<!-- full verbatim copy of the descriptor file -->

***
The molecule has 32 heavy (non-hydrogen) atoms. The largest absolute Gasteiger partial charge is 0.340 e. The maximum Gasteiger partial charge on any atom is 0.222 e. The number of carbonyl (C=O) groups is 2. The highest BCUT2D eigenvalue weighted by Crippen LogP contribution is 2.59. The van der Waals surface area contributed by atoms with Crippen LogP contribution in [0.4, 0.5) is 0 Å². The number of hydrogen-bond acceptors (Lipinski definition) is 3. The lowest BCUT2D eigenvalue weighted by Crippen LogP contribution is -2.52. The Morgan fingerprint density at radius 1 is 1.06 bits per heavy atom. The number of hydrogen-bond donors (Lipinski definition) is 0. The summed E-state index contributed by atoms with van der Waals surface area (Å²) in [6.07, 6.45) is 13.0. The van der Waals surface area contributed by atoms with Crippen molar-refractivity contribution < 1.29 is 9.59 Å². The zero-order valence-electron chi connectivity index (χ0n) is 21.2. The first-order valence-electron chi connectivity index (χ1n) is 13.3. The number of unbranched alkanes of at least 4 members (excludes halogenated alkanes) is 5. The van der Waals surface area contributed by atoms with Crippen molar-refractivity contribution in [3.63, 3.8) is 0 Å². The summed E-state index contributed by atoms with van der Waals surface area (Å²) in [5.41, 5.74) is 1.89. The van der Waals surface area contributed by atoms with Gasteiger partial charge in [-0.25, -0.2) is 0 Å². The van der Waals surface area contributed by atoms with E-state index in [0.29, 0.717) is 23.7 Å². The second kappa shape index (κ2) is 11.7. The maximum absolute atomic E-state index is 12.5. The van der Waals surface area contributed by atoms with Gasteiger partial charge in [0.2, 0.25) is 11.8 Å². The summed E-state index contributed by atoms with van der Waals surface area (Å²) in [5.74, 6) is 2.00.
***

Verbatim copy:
The molecule has 32 heavy (non-hydrogen) atoms. The largest absolute Gasteiger partial charge is 0.340 e. The maximum Gasteiger partial charge on any atom is 0.222 e. The number of carbonyl (C=O) groups is 2. The highest BCUT2D eigenvalue weighted by Crippen LogP contribution is 2.59. The van der Waals surface area contributed by atoms with Crippen LogP contribution in [0.4, 0.5) is 0 Å². The number of hydrogen-bond acceptors (Lipinski definition) is 3. The lowest BCUT2D eigenvalue weighted by Crippen LogP contribution is -2.52. The Morgan fingerprint density at radius 1 is 1.06 bits per heavy atom. The number of hydrogen-bond donors (Lipinski definition) is 0. The summed E-state index contributed by atoms with van der Waals surface area (Å²) in [6.07, 6.45) is 13.0. The van der Waals surface area contributed by atoms with Crippen molar-refractivity contribution < 1.29 is 9.59 Å². The zero-order valence-electron chi connectivity index (χ0n) is 21.2. The first-order valence-electron chi connectivity index (χ1n) is 13.3. The number of unbranched alkanes of at least 4 members (excludes halogenated alkanes) is 5. The van der Waals surface area contributed by atoms with Crippen molar-refractivity contribution in [3.63, 3.8) is 0 Å². The summed E-state index contributed by atoms with van der Waals surface area (Å²) in [5.41, 5.74) is 1.89. The van der Waals surface area contributed by atoms with Gasteiger partial charge in [-0.25, -0.2) is 0 Å². The van der Waals surface area contributed by atoms with E-state index in [0.29, 0.717) is 23.7 Å². The second kappa shape index (κ2) is 11.7. The maximum absolute atomic E-state index is 12.5. The van der Waals surface area contributed by atoms with Gasteiger partial charge in [0.2, 0.25) is 11.8 Å². The summed E-state index contributed by atoms with van der Waals surface area (Å²) in [5.74, 6) is 2.00.